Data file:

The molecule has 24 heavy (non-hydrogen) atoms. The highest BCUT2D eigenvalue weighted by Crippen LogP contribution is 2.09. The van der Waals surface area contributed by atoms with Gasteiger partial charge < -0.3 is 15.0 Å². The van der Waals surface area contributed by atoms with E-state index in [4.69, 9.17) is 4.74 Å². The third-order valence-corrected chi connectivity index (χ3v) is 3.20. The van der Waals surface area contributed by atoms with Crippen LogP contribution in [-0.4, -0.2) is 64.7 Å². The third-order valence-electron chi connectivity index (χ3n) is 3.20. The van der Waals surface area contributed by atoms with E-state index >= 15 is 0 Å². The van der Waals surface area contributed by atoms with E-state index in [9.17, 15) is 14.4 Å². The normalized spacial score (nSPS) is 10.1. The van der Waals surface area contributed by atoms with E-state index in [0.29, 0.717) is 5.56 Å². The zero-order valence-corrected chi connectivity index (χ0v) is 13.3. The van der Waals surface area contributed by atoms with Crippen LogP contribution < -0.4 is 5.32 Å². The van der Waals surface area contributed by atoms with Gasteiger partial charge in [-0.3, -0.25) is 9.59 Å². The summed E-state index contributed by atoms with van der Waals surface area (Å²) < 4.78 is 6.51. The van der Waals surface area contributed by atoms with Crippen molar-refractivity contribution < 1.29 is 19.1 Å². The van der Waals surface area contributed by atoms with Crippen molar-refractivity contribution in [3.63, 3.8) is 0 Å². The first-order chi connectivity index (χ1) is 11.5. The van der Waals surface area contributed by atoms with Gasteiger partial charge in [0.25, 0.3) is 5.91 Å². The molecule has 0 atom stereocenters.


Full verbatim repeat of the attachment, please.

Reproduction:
The molecule has 24 heavy (non-hydrogen) atoms. The highest BCUT2D eigenvalue weighted by Crippen LogP contribution is 2.09. The van der Waals surface area contributed by atoms with Gasteiger partial charge < -0.3 is 15.0 Å². The van der Waals surface area contributed by atoms with E-state index in [4.69, 9.17) is 4.74 Å². The third-order valence-corrected chi connectivity index (χ3v) is 3.20. The van der Waals surface area contributed by atoms with Crippen LogP contribution in [-0.4, -0.2) is 64.7 Å². The third-order valence-electron chi connectivity index (χ3n) is 3.20. The van der Waals surface area contributed by atoms with E-state index >= 15 is 0 Å². The van der Waals surface area contributed by atoms with E-state index in [9.17, 15) is 14.4 Å². The normalized spacial score (nSPS) is 10.1. The van der Waals surface area contributed by atoms with E-state index in [0.29, 0.717) is 5.56 Å². The zero-order valence-corrected chi connectivity index (χ0v) is 13.3. The van der Waals surface area contributed by atoms with Crippen LogP contribution < -0.4 is 5.32 Å². The van der Waals surface area contributed by atoms with Gasteiger partial charge in [-0.3, -0.25) is 9.59 Å². The summed E-state index contributed by atoms with van der Waals surface area (Å²) < 4.78 is 6.51. The van der Waals surface area contributed by atoms with Crippen molar-refractivity contribution < 1.29 is 19.1 Å². The van der Waals surface area contributed by atoms with Crippen molar-refractivity contribution in [3.63, 3.8) is 0 Å². The first-order chi connectivity index (χ1) is 11.5. The van der Waals surface area contributed by atoms with Gasteiger partial charge in [0.25, 0.3) is 5.91 Å². The molecule has 0 atom stereocenters.